Tech Savvy Parents (TSP): Minecraft seems to be growing in popularity among my daughter’s third grade peers. How old were you when you first started playing and what age do you think Minecraft is most age appropriate for?
Jacob Cordeiro (JC): I think I was 13 when I started seriously playing Minecraft, but I think that it’s an appropriate game for all ages, because there are so many ways to regulate difficulty to your personal skill level.
TSP: For parents who are hesitant to purchase Minecraft, can you describe the educational benefits?
JC: While it doesn’t directly say so, Minecraft is a very educational game both in single player and multiplayer mode; in addition to providing an outlet for creative world-building, it teaches resource management, fundamental economics, theoretical survival skills and even programming. I’ve used it as a building tool for solving math problems, and have employed the “redstone” power system to practice circuitry and logic. Looking back, Minecraft has been a major catalyst for most of my creativity, and I’ve thoroughly enjoyed it.
TSP: What are the benefits and drawbacks of a single player versus a multiplayer game?
JC: Multiplayer mode is also a great social network, allowing players to survive together, trade, duel or simply interact in the same world. While the economics can become more society-oriented, it’s a great way to share your creative universe. In addition, Multiplayer servers can use modifications that allow for massive games of capture the flag, collaborative building or any other game the community can create.
TSP: Are there online safety risks associated with playing with others through the multiplayer game and is there an age you think it’s most appropriate for?
JC: It’s a safe way of sharing data and is appropriate for any age, though younger players might want to set up small worlds with each other rather than logging in to unfiltered public servers.
TSP: Can you speak to the differences of Minecraft as a computer game versus the iPad version? Are there advantages to playing it on a PC versus on a mobile device?
JC: Minecraft also supports platforms such as the Android, iPad and Xbox, with controls that fit the device. The PC version is much more developed, with a vast amount of content, but it’s always interesting to take your worlds to the Xbox, or edit your world on a touchscreen and take it with you on your iPad or Android.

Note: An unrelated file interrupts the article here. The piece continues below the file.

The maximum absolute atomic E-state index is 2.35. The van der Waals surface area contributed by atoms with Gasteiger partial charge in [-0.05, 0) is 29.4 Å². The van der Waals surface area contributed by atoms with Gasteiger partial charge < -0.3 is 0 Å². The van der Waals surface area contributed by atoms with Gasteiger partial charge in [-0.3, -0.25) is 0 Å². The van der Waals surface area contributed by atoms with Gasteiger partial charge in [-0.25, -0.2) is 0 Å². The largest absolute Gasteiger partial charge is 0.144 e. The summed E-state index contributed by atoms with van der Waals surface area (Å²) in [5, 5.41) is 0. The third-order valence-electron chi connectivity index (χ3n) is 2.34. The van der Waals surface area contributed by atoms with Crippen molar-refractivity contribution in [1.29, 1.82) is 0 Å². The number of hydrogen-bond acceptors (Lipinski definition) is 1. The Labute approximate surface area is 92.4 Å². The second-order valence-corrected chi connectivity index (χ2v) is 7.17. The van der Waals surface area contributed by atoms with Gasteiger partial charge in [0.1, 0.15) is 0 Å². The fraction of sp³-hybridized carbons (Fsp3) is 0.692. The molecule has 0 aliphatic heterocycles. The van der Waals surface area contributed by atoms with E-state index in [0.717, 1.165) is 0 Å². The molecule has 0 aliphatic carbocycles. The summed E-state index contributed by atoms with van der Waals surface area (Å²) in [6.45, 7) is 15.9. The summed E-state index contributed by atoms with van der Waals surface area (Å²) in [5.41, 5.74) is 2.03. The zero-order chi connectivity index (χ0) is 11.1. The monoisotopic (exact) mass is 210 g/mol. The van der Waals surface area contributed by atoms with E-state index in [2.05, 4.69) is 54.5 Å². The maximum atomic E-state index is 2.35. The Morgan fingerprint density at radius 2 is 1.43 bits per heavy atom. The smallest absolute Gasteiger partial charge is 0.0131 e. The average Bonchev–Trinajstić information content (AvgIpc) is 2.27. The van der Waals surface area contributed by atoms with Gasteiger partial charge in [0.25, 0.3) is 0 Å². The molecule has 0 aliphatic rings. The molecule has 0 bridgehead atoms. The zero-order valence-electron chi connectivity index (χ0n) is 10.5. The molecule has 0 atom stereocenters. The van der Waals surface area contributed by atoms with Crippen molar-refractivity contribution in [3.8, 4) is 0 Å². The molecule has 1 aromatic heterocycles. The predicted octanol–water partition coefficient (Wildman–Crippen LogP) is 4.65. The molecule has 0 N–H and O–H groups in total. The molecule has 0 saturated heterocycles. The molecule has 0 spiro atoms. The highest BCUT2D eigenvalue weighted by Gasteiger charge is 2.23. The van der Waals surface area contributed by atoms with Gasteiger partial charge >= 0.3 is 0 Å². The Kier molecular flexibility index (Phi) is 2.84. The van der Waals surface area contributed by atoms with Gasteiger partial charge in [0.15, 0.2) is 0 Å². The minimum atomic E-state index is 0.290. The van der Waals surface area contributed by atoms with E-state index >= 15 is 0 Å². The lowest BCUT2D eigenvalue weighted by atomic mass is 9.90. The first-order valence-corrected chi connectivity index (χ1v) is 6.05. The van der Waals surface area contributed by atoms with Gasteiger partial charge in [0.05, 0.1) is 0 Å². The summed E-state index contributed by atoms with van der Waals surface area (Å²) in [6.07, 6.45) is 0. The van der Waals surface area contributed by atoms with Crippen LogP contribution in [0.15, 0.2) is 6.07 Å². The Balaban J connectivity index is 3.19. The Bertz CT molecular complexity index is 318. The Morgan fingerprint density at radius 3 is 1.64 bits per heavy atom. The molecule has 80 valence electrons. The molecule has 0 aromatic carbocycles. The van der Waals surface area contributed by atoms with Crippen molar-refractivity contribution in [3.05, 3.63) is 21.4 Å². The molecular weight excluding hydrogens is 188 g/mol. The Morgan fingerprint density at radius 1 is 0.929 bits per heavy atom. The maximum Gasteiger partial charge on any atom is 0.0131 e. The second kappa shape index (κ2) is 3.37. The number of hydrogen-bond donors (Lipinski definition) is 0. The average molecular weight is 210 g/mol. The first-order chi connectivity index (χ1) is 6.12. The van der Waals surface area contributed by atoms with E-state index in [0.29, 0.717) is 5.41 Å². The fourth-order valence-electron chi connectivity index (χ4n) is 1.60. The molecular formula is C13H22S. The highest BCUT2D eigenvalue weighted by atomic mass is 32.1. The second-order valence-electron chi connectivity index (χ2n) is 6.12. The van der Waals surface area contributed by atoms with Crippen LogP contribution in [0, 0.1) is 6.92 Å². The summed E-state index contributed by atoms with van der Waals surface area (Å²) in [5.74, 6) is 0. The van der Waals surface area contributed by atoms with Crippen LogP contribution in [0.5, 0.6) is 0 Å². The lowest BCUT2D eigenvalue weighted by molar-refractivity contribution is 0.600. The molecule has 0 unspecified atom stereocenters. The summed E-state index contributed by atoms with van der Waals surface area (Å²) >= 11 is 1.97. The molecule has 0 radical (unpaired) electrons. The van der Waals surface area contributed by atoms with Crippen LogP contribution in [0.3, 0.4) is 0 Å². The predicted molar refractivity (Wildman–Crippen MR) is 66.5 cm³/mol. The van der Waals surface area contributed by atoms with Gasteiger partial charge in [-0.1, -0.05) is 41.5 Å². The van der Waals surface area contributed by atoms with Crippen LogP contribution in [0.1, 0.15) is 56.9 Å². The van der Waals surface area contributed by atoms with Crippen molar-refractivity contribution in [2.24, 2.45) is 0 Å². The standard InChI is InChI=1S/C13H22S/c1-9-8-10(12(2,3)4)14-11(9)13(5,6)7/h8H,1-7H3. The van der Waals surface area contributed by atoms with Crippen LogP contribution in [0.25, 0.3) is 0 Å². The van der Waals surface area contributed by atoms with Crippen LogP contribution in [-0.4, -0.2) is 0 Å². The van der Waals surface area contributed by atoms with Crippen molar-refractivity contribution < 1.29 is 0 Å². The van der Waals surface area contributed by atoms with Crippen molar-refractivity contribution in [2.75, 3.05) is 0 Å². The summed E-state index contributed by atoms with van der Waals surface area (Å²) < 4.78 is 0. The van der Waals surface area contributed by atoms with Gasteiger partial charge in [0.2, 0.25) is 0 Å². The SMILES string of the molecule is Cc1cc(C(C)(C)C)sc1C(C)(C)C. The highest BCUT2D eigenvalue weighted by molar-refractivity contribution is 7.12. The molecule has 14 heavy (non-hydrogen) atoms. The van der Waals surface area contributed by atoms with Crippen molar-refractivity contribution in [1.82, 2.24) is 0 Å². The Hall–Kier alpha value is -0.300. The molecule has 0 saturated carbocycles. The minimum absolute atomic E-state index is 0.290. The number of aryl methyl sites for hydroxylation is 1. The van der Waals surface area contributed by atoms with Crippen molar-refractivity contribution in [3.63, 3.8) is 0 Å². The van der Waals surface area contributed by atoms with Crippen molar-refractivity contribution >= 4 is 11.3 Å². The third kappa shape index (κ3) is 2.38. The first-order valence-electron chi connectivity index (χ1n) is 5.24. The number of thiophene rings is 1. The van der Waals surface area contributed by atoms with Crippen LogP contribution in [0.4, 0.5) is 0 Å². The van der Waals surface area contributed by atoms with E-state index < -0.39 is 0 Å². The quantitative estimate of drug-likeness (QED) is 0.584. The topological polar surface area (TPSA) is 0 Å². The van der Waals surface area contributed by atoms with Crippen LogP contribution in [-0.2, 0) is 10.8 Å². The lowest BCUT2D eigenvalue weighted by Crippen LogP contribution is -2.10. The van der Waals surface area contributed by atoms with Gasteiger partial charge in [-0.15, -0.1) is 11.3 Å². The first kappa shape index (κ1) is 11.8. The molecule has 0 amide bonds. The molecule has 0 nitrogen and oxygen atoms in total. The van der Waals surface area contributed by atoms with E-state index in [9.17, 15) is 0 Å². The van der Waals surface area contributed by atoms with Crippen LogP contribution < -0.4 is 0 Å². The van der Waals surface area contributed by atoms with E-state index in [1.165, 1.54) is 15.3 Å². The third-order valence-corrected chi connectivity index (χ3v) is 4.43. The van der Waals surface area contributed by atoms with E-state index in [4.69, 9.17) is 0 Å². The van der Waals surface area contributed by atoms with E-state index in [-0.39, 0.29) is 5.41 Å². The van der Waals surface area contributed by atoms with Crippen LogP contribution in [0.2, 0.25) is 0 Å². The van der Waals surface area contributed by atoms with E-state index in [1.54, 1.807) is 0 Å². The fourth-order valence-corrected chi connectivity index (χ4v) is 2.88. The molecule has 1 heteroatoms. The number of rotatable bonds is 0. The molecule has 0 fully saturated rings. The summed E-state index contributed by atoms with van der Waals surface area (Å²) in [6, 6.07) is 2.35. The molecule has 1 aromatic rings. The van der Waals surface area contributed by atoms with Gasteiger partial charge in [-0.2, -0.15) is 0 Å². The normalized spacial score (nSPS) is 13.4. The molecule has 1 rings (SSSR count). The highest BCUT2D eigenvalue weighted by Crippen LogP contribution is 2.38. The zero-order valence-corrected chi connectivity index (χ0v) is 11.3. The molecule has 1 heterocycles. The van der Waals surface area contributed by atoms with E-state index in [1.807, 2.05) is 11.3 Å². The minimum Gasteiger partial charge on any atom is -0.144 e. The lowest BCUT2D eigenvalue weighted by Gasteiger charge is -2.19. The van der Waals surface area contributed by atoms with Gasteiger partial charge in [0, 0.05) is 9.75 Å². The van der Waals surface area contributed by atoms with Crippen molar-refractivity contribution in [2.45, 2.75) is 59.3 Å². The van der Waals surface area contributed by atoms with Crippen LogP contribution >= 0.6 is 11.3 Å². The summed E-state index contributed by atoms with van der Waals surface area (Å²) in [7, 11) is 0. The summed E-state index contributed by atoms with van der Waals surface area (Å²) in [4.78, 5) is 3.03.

Nature in computerized, day and leaves of the squares via Shutterstock
Stylish and versatile bags that do double duty as a bag to carry professionally and personally are true treasures. Gone are the days of the dedicated diaper bag. Today’s mom wants a multitasking bag that that can function as a diaper bag when the kids are little but grow with them and her. From a day of meetings to a day off at the park, here are four must-have bags for any mom to consider.
Holly Aiken bags are somewhat of a legend in North Carolina where they are designed and built. Charlotte area native, Lisa Frame who blogs at Daily Pinch speaks highly of her large Turbo in the Paspartou pattern. “My Holly Aiken bag is stylish, yet functional. I use it for everyday, as well as for work. It will hold a MacBook Pro, 2 video cameras, an iPad, a Kindle Fire and my camera, not counting my makeup kit, wallet, and iPhone without straining. I’ve had my bag for three years and it still looks like it’s brand new and I wouldn’t trade it for another.” The large Turbo measures 12” high x 16” wide x 5” deep with a 12” strap drop is roomy, comfortable to carry, and made of durable vinyl that wipes clean, making it look as new as the day you got it.
Founded in 2008 and based in San Francisco, Rock Flower Paper bags feature gorgeous patterns that range from subtle to bold nature themes, are affordably priced, and well made for every day use. The Weekender Tote line is a new favorite of mine thanks to a roomy interior measuring 14” x 16” x 9” that provides room for clothes and a laptop in a sleeve and has a zipper to keep everything inside during your travels. Features abound to keep you organized on the go. There are organizational pockets inside and out and the option of wearing the shoulder strap or carrying it by the handles provides versatility. The all cotton bag has a water resistant lining for easy cleaning, making it great for carrying to work, the park, the beach, on family trips, and wherever life’s journeys take you.
J.J. Cole bags are commonly found in baby product stores but Thien Kim Lam from I’m Not the Nanny is on her third bag from the company. She loves the gorgeous prints that they come in and the spacious interior. “It’s roomy and has plenty of pockets which come in handy when you’re carrying around a myriad of baby gear and your wallet, keys, lipstick, etc.” Lam currently carries the J.J. Cole Caprice tote in Vintage Poppy that allows her to “fit my basic things like my wallet, keys, camera, a diapers, a change of clothes for Jaxson and still have room to stuff in my current book and my iPad with room to spare. ”
Best known for high quality travel products, Eagle Creek Travel Gear Emersen Daypack isn’t really a backpack at all. It’s a stylish shoulder bag that is great for travel, for commuters to use during their daily commutes, and even as a tote when you’re with the kids. As with all Eagle Creek products, organizational features abound in this bag. There are interior pockets for your smartphone, pens, and zippered pockets to hold keys and other small items. A toggle closure secures your computer inside a padded compartment that is generously sized to fit a 17” laptop.
Happy Young Beautiful Woman Looking At Hand Bag via Shutterstock